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Joe McGinniss' bad days

The author is a controversy veteran, having already dealt with lawsuits and harsh literary criticism

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May 6, 1973: When McGinniss’ profile of Sen. George McGovern is published in The New York Times Magazine McGovern says, ”The article is full of inaccurate and fabricated quotations…In my 20 years of public service I have seldom encountered a more disreputable and shoddy piece of journalism.”

October 1973: McGinniss visits his literary idol William Styron and hears Styron extol a special vacuum pack of Georgia crabmeat. A most exquisite and expensive crabmeat, it is being saved for a special occasion. While his host sleeps, McGinniss douses the delicacy with Tabasco; in the morning, he has it for breakfast. ”It was offensive,” recalls Styron today, ”but certainly not a major breach of trust.”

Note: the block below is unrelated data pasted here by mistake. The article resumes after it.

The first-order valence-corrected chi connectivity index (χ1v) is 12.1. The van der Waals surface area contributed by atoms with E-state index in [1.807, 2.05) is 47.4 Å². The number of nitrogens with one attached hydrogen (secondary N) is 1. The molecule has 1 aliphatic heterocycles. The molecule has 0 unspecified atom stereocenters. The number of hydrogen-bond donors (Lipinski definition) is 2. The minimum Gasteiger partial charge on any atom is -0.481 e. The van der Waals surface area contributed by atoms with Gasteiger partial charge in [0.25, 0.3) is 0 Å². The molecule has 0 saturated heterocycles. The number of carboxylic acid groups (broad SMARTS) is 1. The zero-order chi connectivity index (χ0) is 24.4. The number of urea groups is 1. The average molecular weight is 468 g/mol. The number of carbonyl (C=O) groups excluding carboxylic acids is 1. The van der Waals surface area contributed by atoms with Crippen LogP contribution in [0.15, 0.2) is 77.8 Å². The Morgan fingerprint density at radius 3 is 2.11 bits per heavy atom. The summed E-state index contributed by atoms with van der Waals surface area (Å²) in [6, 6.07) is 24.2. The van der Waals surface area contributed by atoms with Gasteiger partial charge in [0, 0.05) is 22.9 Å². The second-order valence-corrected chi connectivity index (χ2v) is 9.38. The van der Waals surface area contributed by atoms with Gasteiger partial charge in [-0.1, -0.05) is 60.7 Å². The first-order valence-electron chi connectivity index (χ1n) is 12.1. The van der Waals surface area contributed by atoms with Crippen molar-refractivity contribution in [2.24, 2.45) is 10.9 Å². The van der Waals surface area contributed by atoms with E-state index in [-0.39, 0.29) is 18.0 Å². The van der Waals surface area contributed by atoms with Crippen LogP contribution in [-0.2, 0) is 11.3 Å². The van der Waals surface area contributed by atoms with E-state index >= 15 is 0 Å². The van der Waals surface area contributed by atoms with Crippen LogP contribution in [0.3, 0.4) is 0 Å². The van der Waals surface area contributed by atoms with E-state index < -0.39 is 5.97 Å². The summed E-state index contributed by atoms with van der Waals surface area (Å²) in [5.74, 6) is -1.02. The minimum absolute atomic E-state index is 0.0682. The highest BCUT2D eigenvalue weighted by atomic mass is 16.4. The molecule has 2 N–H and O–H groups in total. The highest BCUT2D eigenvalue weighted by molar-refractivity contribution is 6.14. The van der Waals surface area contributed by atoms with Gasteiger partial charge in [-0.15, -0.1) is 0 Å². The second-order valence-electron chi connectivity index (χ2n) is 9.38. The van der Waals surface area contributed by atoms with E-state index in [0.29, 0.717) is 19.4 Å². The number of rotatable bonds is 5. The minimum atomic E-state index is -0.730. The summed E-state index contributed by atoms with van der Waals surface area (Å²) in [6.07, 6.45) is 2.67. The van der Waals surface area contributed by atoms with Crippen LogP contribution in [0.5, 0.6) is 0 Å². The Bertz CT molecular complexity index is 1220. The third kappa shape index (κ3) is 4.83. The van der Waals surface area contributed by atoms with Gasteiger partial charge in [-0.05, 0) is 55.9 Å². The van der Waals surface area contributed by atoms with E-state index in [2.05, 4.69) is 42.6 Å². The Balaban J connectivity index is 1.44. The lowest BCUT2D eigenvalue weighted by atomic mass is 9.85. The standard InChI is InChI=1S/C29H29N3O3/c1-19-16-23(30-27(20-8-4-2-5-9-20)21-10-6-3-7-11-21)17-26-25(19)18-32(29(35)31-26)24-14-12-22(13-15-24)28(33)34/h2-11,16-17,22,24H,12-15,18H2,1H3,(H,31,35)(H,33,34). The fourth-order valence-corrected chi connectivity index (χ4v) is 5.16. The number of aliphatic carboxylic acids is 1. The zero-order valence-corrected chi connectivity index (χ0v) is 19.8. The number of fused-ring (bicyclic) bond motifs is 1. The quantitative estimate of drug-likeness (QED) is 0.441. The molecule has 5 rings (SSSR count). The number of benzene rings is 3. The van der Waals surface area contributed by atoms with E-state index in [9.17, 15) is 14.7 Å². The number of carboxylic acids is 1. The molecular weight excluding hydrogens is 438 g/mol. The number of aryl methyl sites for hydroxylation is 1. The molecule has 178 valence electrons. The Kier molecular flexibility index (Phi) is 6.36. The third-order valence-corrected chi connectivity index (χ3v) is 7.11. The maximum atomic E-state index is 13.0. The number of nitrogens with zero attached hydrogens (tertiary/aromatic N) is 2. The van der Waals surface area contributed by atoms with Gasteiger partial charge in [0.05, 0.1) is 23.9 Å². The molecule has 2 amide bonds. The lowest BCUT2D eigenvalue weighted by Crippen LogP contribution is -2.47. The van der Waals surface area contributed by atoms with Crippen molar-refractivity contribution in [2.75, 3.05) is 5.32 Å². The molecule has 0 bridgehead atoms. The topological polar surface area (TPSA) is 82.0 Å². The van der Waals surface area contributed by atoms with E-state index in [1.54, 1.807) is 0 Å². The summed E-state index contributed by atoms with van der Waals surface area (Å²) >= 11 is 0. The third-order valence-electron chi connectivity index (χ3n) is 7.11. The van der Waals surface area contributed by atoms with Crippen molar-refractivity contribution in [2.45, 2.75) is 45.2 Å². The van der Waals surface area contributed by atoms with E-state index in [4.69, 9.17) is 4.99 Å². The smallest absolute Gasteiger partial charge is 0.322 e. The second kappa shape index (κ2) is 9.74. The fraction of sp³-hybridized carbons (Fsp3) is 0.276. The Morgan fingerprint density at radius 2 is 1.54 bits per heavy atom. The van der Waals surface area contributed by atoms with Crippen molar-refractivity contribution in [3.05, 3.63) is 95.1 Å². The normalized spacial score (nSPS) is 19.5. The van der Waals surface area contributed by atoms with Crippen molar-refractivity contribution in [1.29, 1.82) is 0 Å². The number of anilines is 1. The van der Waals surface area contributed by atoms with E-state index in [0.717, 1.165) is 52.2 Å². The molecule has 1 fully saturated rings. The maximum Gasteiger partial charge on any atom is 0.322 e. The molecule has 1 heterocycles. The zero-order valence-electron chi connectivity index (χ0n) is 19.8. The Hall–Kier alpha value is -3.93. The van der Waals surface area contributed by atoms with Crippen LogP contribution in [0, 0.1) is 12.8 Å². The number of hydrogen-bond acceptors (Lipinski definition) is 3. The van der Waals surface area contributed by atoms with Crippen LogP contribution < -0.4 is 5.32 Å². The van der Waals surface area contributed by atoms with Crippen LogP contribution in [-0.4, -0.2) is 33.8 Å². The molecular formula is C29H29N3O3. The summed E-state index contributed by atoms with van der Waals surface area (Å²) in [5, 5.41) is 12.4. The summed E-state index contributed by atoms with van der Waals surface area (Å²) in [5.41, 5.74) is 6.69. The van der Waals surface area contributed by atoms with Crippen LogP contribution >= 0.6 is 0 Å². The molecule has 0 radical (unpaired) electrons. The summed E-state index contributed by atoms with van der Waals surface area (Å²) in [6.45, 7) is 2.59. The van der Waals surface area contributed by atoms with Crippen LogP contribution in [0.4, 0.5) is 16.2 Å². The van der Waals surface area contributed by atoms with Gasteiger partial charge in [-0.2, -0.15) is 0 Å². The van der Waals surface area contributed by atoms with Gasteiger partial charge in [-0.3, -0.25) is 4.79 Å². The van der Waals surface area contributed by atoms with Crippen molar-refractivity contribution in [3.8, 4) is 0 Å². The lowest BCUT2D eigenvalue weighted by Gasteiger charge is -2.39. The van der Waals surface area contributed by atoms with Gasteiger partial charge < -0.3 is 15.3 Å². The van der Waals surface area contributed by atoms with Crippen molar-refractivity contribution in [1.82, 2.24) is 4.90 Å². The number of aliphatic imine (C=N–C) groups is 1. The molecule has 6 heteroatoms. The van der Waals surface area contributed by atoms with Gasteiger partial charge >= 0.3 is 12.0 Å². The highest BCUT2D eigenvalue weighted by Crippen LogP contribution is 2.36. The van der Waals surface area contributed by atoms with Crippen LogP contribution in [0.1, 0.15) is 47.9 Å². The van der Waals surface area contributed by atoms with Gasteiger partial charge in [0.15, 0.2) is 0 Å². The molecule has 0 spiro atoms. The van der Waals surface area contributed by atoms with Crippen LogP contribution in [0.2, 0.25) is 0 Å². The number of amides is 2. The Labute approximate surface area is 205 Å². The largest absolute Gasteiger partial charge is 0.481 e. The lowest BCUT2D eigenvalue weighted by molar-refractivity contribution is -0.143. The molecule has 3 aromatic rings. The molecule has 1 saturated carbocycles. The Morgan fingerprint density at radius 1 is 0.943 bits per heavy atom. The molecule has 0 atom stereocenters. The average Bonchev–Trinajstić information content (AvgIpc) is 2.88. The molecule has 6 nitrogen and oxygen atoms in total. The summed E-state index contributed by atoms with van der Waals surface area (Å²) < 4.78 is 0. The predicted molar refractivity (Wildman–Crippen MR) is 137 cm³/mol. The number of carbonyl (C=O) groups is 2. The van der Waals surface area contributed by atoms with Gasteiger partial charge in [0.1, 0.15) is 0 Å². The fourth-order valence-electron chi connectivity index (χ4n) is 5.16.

August 20, 1984: Jeffrey MacDonald files a $15 million breach of contract lawsuit against the author. The former Green Beret, who was convicted of killing his own wife and children, had trusted McGinniss’ apparent friendship and wound up the subject of his unfavorable blockbuster book and miniseries Fatal Vision.

September 1987: McGinniss has his first and only sit-down interview with Janet Malcolm of The New Yorker. ”It felt like being in a bottle with a scorpion,” he later testifies.

November 23, 1987: McGinniss settles the suit for $325,000.

March 6, 1989: Malcolm publishes the first half of her thermonuclear strike on McGinniss’ reputation, attacking him for eating Styron’s crabmeat and duping Jeffrey MacDonald into trusting him.

July 19, 1993: Sen. Eugene McCarthy, recalling McGinniss as a young Washington journalist, tells EW: ”He’s kind of a deceptive interviewer — he smiles all the time. You have to watch those guys.”